Center Celebrates 10 Years of Service

Contact: Amy Gilliam

 

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“The partnership between the community, the foundation, and the university provides opportunities for modeling nursing’s contribution to health care, enhancing education of new graduates, and offering opportunities to promote preventive services to an underserved population. In addition, the GSNC enhances the College of Nursing’s contributions to the tripartite mission of the university – education, research and service.”

-- Marcia Stanhope,
associate dean,
College of Nursing,
University of Kentucky

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LEXINGTON, Ky. (April 26, 2004) -- According to the current U.S. Bureau of Census information, over one in five children in Kentucky live in poverty. The University of Kentucky College of Nursing and the Good Samaritan Foundation (GSF) have been working together for 10 years to help reduce this and other startling health care statistics.

Established in 1998, the Good Samaritan Nursing Center (GSNC) is a partnership between the Good Samaritan Foundation and the UK College of Nursing, funded by the Good Samaritan Foundation in Lexington, to help meet the needs of vulnerable populations in Fayette and surrounding counties.

“The partnership between the community, the foundation, and the university provides opportunities for modeling nursing’s contribution to health care, enhancing education of new graduates, and offering opportunities to promote preventive services to an underserved population,” said Marcia Stanhope, D.S.N., associate dean, UK College of Nursing. “In addition, the GSNC enhances the College of Nursing’s contributions to the tripartite mission of the university – education, research and service.”

The GSNC provides health education at four Lexington elementary schools: Cardinal Valley, Ashland, Booker T. Washington, and J.R. Ewan. “ABCs of Comprehensive Health Education,” a program developed by the GSF and the UK College of Nursing, is designed to help school nurses, teachers, or parents provide students with a comprehensive health program.

Since its implementation, a direct link has been noted between the program and improved scores on the Practical Living Skills portion of the Commonwealth Accountability Testing (CATS tests) and increased student attendance in each of the four schools. The “ABCs of Comprehensive Health Education” also gives tips on teaching students in various developmental stages and on planning for students with developmental or physical disabilities.

While providing preventive care at the four school-based clinics, nurse practitioners have also provided preventive care services to Baby Health, Nathaniel Mission, and Virginia Place in Lexington, and at the Post Clinic in Mount Sterling.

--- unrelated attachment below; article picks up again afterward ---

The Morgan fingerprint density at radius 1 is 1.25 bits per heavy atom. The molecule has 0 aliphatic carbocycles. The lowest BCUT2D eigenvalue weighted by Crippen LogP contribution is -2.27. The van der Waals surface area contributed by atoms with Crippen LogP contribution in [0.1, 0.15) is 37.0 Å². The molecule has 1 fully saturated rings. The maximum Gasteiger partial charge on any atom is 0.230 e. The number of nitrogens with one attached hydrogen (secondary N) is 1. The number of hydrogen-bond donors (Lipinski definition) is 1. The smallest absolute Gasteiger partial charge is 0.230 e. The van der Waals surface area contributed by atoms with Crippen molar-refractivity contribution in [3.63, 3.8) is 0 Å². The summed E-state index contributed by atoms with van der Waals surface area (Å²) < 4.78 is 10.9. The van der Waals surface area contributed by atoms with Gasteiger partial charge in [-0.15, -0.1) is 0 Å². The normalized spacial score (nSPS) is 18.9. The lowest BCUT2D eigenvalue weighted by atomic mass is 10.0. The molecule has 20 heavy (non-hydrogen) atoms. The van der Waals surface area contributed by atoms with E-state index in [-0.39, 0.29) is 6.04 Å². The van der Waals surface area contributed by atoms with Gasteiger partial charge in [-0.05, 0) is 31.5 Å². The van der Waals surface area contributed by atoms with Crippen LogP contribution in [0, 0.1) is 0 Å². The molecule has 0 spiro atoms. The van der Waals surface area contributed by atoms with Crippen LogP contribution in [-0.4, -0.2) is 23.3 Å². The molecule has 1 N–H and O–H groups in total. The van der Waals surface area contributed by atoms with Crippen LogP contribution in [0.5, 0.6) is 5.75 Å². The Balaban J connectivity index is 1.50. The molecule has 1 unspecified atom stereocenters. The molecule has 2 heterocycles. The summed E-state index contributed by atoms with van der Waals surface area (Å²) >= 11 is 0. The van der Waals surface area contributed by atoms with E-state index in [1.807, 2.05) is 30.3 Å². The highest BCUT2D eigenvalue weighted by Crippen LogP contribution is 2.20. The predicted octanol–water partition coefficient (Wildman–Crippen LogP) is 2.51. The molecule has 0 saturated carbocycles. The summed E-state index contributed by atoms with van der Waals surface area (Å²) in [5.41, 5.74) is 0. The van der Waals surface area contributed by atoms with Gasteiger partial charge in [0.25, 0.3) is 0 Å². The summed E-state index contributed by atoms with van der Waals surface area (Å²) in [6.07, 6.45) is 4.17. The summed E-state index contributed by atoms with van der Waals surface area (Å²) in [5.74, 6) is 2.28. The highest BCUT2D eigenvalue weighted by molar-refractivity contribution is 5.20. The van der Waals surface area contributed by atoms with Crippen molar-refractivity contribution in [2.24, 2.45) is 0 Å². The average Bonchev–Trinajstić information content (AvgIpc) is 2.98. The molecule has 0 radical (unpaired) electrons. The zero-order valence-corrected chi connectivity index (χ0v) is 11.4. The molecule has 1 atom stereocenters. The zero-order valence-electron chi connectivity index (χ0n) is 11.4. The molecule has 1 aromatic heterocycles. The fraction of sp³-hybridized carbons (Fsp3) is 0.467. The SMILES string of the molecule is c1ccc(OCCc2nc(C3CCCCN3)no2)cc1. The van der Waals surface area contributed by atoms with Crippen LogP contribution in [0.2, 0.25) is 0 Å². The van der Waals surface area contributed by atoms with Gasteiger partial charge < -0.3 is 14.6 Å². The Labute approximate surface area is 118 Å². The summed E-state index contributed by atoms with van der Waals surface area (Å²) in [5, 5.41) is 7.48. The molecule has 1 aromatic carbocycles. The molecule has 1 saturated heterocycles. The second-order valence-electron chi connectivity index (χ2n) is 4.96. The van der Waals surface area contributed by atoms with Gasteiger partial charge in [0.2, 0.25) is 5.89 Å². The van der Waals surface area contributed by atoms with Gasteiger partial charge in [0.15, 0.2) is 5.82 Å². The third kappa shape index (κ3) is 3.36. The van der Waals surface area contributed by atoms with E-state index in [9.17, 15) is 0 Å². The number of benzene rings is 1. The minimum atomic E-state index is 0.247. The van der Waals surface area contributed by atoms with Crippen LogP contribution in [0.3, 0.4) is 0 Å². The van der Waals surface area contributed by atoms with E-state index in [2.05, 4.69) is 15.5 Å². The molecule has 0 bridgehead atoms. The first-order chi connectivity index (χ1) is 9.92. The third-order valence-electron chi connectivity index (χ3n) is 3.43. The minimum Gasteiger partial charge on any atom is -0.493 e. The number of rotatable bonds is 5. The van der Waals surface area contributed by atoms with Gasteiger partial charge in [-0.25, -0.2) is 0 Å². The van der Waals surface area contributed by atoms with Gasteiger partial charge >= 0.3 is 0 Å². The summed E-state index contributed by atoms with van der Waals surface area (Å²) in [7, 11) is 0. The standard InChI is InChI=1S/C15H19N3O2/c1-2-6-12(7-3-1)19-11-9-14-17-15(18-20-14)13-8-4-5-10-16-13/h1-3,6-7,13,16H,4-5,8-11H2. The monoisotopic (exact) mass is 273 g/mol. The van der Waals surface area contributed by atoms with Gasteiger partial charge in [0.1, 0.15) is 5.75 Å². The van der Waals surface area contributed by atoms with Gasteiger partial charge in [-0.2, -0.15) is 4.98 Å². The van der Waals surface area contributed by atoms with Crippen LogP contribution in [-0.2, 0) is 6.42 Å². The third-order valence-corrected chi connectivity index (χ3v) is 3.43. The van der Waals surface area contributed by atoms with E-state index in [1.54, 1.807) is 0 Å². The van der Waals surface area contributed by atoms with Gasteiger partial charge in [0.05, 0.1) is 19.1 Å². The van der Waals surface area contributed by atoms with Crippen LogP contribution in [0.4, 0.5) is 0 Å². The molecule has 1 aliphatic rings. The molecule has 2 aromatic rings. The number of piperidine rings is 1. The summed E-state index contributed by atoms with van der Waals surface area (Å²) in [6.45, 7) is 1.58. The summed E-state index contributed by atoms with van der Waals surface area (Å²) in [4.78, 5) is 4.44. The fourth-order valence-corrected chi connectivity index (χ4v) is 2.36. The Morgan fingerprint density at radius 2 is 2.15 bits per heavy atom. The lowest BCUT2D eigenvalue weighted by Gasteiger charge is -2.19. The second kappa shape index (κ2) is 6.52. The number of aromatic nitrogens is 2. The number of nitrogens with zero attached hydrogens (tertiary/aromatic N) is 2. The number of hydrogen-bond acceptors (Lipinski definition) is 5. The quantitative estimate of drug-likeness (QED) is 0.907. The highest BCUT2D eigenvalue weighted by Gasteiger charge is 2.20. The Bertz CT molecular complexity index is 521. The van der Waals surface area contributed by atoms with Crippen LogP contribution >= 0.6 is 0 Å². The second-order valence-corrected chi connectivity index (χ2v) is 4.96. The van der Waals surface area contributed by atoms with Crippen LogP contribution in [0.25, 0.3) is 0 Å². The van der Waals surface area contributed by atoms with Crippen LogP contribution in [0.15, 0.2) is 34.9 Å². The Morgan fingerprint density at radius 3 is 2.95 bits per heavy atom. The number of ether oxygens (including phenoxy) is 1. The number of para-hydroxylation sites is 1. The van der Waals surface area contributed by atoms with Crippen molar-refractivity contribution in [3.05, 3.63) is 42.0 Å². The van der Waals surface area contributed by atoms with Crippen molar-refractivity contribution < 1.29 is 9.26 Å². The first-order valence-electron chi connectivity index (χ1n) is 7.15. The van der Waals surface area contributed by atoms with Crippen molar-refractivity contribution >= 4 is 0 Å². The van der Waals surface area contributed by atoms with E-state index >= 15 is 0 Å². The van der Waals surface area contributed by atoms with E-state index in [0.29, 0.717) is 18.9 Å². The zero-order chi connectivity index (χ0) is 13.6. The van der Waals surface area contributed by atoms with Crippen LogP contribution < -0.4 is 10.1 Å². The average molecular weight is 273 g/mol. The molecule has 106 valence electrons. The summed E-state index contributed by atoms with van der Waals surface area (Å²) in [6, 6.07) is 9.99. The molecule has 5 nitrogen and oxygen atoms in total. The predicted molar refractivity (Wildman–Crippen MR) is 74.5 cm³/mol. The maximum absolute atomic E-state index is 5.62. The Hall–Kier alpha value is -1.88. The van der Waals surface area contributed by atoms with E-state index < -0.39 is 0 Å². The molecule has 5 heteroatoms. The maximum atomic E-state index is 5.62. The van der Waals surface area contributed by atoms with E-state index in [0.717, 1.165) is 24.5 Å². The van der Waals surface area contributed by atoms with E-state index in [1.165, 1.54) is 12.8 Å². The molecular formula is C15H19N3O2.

“The College of Nursing is to be commended for its 10 years of providing direct health services to elementary students who would otherwise go untreated,” said James W. Holsinger Jr., M.D., Ph.D., chairman of the Board of Trustees of Good Samaritan Foundation and Secretary of the Kentucky Cabinet for Health and Family Services. “The Good Samaritan Nursing Center is an outstanding example of an effective partnership between the Good Samaritan Foundation and the UK College of Nursing.”

In 1994, in addition to serving the needs of a vulnerable population, Carolyn A. Williams, R.N., Ph.D., dean of the College of Nursing, and the Good Samaritan Foundation established a community health nurse internship program for new baccalaureate graduates of the college. This internship program gives new nursing graduates the opportunity to experience the role of a community health nurse, as well as giving public health agencies the confidence to hire inexperienced graduates into community settings.

Under the initial grant from the Good Samaritan Foundation, two B.S.N. interns were funded. In 1997, a similar program was adopted when the foundation added a nurse practitioner fellow program. Currently, these programs have provided internships for 38 B.S.N. graduates and 19 fellowships for M.S.N. graduates.

The GSNC serves all age groups, schools, families of school age children, “welfare to work” families, indigent families, homeless men, marginally housed women, and new babies and pre-school children.

The GSNC also provides a wide array of services to those in need, including health education, assessment, promotion and counseling; family support; illness prevention; referrals and care coordination; individual, family, and group assessments; risk factor analysis; mass screening for tuberculosis; mass immunizations prior to opening schools; home outreach; school-based preventive health care; program development and management; parenting skills; and environmental hazards assessment.

The GSNC has received positive feedback through teacher surveys, improved scores on tests, and increased numbers of children served. The GSNC is committed to continually striving to improve the health of vulnerable populations in the counties it serves.


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